In business, competition is seen as a good thing as it forces everyone to do their best. Ahead of this week’s Mayakoba Championship in Mexico, Justin Thomas hinted that in the past, the PGA Tour hasn’t done its best by their players but improvements in recent years have benefited those at the game’s top table – including the world number 7.
Increased prize funds – not least The Players Championship being bumped to $20 million next year, a Player Impact Programme pumping $40 million into the pockets of the sport’s biggest influencers, and a loyalty scheme rewarding players teeing up 13 times on the PGA Tour with a $50k bonus are just some of the riches being rolled out to plámás players left feeling short-changed by the Tour of late.
So, is this coincidental timing, or a premeditated move to news finally breaking last week of a Saudi-backed Series – albeit under the Asian Tour umbrella – fronted by Greg Norman and boasting ten new and lucrative 72-hole events with a prime goal of disrupting the game’s status quo? I’ll take the latter.
“I know Greg a little bit,” said Thomas, a son of a PGA pro who has previously stated he’s happy with the current system.
“I know that this has kind of been a vision and a hope of his for a while, at least from what I understand. I know he’s excited and the guys that are excited to potentially go do it are probably even more so.”
Given the bottomless pockets of CEO Norman’s LIV Golf Investments company – a firm enriched by the Saudi Investment Fund – it’s no wonder some players are excited. An early retirement awaits the likes of Rickie Fowler, Dustin Johnson and Henrik Stenson should they have their heads turned by the colossal cash being bandied about and although Thomas admits to feeling undervalued in the past, at least the Saudi shadow cast over golf in recent years has improved the current state of play for those on the PGA Tour.
“Maybe in the past,” Thomas said when asked if he felt players had been under-compensated by the PGA Tour system. “But I think with stuff like the Player Impact Program and purses and everything going up, I think it’s becoming that way, because it doesn’t matter what you do or what sport you play, there’s always going to be a handful or a group of guys that push the revenue or push the interest.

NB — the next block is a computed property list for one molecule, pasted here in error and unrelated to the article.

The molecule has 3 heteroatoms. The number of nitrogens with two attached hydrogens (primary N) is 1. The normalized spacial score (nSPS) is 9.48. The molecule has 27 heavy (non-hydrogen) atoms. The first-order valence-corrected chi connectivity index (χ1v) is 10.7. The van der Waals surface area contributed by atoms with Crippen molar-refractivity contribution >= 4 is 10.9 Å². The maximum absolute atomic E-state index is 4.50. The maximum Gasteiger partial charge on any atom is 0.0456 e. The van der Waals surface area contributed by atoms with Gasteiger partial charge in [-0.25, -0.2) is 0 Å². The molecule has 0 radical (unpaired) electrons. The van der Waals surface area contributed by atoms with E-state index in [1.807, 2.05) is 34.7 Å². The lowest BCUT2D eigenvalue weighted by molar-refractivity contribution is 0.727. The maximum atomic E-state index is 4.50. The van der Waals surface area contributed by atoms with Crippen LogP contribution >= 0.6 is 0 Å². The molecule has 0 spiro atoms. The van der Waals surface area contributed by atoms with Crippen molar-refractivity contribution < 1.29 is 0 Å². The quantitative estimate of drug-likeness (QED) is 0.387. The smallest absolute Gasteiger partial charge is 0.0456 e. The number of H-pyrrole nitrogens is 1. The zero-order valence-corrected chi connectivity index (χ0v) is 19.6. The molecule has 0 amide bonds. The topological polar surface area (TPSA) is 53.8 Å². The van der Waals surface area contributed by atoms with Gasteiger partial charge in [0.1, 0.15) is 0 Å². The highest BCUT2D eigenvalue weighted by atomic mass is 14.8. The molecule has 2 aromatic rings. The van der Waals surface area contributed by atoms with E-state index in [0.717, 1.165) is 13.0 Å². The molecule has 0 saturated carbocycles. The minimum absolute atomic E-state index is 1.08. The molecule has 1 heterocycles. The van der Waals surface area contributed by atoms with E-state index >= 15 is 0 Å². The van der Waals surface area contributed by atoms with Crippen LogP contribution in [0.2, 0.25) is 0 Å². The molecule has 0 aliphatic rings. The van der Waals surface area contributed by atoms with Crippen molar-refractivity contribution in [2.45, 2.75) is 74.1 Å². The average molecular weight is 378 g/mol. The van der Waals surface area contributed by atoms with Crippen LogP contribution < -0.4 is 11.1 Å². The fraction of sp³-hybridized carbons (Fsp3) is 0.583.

“There’s plenty of guys and plenty of stories out here, but for me to come out here and say that I hold the same weight as Tiger Woods or I hold the same weight as Phil Mickelson, that’s just not realistic. Guys should be compensated for that and I think that’s really what it is.”
Exactly why it’s taken PGA Tour players so long to find their voice, Thomas is unsure. In the nineties, Norman, frustrated that he had to play a minimum of 15 PGA Tour events to retain his membership, attempted his own breakaway world golf tour aware of the riches on offer in appearance money around the globe.
The Aussie might’ve been a lone wolf on that mission but the latest Saudi developments have triggered conversations that many would’ve previously felt uncomfortable initiating. Whether or not a bidding war is a good look for golf given the riches on offer already is another question entirely but it’s certainly good news for the game’s established stars who are set to cash-in now more than ever – no matter which side of the fence they choose.
“I think all of this has been better for me personally, and I think a lot of us just to understand and have conversations with the Tour, with our agents, with other players because at the end of the day, if the PGA Tour’s winning, we’re also winning,” Thomas said.
“I think that’s kind of been the main thing that’s come out of this is, ‘look, we can better our product and we can get better because of stuff like this, we can learn from it’. I just think that a lot of it was honestly the players not knowing and also maybe the Tour not understanding that it could be done differently and that the players even felt that way.
“I know my first couple years I felt like I didn’t necessarily have the place or the voice to go to a Jay Monahan, to go to an Andy Pazder to say how I feel about what things are going on in the Tour, when in reality, it sounds disrespectful to say, but they work for us, you know what I mean?
“It doesn’t matter if you’re the 120th ranked player on the FedExCup or the second, if you have a problem and you think it should be changed, you should go voice that opinion to the Tour and that’s their job to try to fulfil that or at least give you an answer.”
The PGA Tour has had the answers up to now but as Norman stated himself upon the latest Asian Tour announcement, “this is only the beginning”. Bigger questions await both the Tour and the players alike, but for all the PGA Tour’s talk of banning players should they jump ship, the players hold the power here.
That said, should money become the number one motivating factor amongst them, then it’s hard to see how the PGA Tour can win this fight.
- Full Mayakoba scoring HERE
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